iPhone sales show no sign of abating at Verizon

Verizon iPhone 4

Verizon iPhone 4Despite Verizon’s evangelizing push to convert its subscribers to 4G LTE, the 3G iPhone remains king at the country’s largest operator. At its second-quarter earnings call on Thursday, Verizon reported selling 2.7 million iPhones, compared to 2.5 million 4G Android phone sales.

Those iPhone sales represent a 17 percent increase over the 2.3 million Verizon sold in last year’s second quarter, its first full quarter as an iPhone distributor. In the first quarter, Verizon sold 3.2 million of the devices. But at the beginning of the year the iPhone 4S was still relatively new, while in the spring and early summer anticipation started building for the new iPhone being released this fall.

Verizon’s results almost certainly prove wrong William Blair analyst Anil Doradla’s report that Motorola’s Droid Razr was outselling the iPhone 4S at Verizon, making it the carrier’s top device. Unless a disproportionate number of Verizon customers eschewed the iPhone 4S in favor of the iPhone 4 or the vast majority of Android smartphone sales were for the Razr Maxx, the math just doesn’t work.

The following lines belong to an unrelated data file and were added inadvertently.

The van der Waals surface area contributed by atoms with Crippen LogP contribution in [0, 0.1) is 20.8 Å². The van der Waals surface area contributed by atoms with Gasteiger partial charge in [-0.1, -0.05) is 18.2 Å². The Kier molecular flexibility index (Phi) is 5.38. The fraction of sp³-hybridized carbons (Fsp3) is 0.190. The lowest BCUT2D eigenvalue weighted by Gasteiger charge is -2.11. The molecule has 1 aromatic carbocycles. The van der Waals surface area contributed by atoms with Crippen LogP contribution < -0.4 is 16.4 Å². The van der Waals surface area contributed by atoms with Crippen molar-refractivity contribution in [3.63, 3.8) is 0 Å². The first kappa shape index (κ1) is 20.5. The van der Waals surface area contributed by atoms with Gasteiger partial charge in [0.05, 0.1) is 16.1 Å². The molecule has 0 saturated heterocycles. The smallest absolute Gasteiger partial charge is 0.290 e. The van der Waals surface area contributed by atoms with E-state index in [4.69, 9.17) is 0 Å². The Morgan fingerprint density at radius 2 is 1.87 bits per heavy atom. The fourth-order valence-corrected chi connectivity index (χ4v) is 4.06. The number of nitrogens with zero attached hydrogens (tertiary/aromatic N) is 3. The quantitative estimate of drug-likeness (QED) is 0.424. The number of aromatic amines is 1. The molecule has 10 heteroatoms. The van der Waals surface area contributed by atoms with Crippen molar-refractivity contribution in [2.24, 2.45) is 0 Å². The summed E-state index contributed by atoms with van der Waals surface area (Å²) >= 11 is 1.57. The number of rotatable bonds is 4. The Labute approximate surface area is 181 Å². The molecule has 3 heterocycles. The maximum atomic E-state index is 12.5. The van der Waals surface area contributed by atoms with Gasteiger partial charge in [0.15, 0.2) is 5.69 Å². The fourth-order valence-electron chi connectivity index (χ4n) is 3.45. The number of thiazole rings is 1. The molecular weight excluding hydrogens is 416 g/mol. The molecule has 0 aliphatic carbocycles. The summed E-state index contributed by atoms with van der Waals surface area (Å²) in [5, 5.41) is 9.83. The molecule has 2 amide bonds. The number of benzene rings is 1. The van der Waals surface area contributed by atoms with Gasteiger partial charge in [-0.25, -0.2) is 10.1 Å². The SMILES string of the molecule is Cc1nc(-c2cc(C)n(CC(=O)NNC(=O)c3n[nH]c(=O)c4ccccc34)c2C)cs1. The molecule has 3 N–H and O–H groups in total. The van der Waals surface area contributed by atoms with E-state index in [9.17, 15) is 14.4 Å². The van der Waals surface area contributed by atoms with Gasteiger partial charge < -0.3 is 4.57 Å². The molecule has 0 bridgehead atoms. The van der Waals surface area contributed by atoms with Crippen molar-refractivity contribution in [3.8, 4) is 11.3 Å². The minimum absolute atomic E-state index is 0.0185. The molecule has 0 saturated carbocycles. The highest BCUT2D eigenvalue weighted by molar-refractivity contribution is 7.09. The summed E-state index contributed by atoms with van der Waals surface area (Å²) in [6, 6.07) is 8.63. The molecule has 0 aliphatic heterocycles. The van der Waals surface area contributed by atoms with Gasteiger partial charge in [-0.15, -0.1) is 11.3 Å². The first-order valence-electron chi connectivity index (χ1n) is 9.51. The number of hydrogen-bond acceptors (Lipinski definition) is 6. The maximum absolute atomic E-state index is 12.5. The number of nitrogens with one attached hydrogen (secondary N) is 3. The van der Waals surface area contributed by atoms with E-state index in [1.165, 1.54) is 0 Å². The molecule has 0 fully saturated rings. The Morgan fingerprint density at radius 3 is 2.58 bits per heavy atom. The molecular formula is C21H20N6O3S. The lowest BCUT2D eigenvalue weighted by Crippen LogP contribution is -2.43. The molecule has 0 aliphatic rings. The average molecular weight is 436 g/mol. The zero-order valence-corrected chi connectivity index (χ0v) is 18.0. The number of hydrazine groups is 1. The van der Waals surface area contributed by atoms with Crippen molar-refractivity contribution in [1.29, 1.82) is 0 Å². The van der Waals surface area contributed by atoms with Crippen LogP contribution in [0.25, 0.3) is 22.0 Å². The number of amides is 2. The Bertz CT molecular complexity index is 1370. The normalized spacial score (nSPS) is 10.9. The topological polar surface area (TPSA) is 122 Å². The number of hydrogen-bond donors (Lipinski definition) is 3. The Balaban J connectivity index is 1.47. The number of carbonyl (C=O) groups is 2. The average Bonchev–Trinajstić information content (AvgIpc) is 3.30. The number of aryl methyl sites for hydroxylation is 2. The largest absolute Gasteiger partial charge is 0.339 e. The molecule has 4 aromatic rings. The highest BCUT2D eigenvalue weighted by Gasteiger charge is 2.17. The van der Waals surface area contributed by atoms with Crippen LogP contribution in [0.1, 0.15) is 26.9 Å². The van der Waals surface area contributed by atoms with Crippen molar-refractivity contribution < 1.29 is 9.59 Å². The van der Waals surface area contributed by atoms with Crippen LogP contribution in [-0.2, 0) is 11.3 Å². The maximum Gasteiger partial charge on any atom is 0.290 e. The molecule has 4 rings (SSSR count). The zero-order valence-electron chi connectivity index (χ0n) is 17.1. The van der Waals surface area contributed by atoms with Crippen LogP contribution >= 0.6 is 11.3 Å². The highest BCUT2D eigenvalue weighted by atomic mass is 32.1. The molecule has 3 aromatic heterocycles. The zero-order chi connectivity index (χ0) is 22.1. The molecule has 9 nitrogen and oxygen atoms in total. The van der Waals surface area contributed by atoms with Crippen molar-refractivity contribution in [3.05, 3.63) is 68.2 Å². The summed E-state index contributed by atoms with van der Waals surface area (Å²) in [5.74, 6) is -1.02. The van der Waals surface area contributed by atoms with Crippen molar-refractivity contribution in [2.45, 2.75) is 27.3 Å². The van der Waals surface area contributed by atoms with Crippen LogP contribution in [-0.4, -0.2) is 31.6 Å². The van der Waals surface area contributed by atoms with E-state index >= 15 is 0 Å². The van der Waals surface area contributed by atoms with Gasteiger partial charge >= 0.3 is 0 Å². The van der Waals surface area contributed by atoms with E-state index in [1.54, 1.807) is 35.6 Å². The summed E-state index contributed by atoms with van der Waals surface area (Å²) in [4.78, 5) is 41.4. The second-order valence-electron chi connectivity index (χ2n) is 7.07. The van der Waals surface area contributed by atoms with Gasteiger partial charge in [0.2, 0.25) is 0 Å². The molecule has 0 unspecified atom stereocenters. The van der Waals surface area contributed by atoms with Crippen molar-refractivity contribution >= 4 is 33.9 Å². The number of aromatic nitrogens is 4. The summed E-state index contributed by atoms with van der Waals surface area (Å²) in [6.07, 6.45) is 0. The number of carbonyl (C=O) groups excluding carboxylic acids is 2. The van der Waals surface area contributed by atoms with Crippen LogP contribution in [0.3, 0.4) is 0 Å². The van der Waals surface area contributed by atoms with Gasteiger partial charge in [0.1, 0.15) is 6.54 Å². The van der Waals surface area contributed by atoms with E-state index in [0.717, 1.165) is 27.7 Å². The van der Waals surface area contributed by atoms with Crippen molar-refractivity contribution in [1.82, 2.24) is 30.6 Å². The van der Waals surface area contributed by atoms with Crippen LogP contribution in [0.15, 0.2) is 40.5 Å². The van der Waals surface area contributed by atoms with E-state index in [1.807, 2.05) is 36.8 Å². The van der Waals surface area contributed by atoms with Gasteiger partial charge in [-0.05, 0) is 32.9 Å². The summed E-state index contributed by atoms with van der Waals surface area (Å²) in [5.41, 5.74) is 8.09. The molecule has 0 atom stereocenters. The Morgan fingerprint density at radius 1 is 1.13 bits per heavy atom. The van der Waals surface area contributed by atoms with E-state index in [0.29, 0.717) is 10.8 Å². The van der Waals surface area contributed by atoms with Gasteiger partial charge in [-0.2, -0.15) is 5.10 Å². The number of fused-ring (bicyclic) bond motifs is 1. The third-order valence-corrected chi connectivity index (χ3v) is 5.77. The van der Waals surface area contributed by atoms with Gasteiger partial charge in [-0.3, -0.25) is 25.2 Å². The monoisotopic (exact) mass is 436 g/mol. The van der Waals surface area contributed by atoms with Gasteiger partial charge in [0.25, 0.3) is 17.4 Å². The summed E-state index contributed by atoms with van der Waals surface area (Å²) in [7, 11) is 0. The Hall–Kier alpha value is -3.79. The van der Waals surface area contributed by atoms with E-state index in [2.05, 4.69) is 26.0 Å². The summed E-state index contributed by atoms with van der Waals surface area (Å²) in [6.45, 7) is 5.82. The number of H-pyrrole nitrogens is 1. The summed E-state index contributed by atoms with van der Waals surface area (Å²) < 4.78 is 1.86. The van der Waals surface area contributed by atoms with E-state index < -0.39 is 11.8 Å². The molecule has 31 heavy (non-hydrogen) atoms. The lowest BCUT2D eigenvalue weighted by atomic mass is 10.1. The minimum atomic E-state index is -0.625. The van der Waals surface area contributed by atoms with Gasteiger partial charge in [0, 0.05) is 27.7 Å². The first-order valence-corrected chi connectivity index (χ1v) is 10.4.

Though the iPhone remained dominant, Verizon still made a lot of progress toward migrating its customer base to 4G. Verizon activated 3.2 million LTE devices in total, including tablets, modems and hotspots; and 42 percent of all smartphones sold contained an LTE radio. Verizon CFO Fran Shammo said 18 percent of Verizon’s smartphone base now is on the 4G network. And given that Verizon’s smartphone penetration is now 50 percent, that means it has managed to convert nearly 10 percent of its subscriber base to 4G in a little more than a year.

On Wednesday, Verizon added another 33 smaller markets to its 4G footprint and expanded its networks in 32 markets, bringing its total coverage to 337 cities and roughly 75 percent of the U.S. population. Verizon plans to close the year with 400 markets covered.

As Shammo pointed out on the call, LTE is a far more efficient mobile broadband technology than CDMA, offering not just greater speeds but much more overall capacity. But if LTE is really Verizon’s future it will need to accelerate its 4G conversion rate, which will be awfully difficult until Apple ships an LTE version of the iPhone. It doesn’t help either that Verizon is making exceptions for old friends like RIM, which just introduced a new 3G-only BlackBerry on Big Red’s network.

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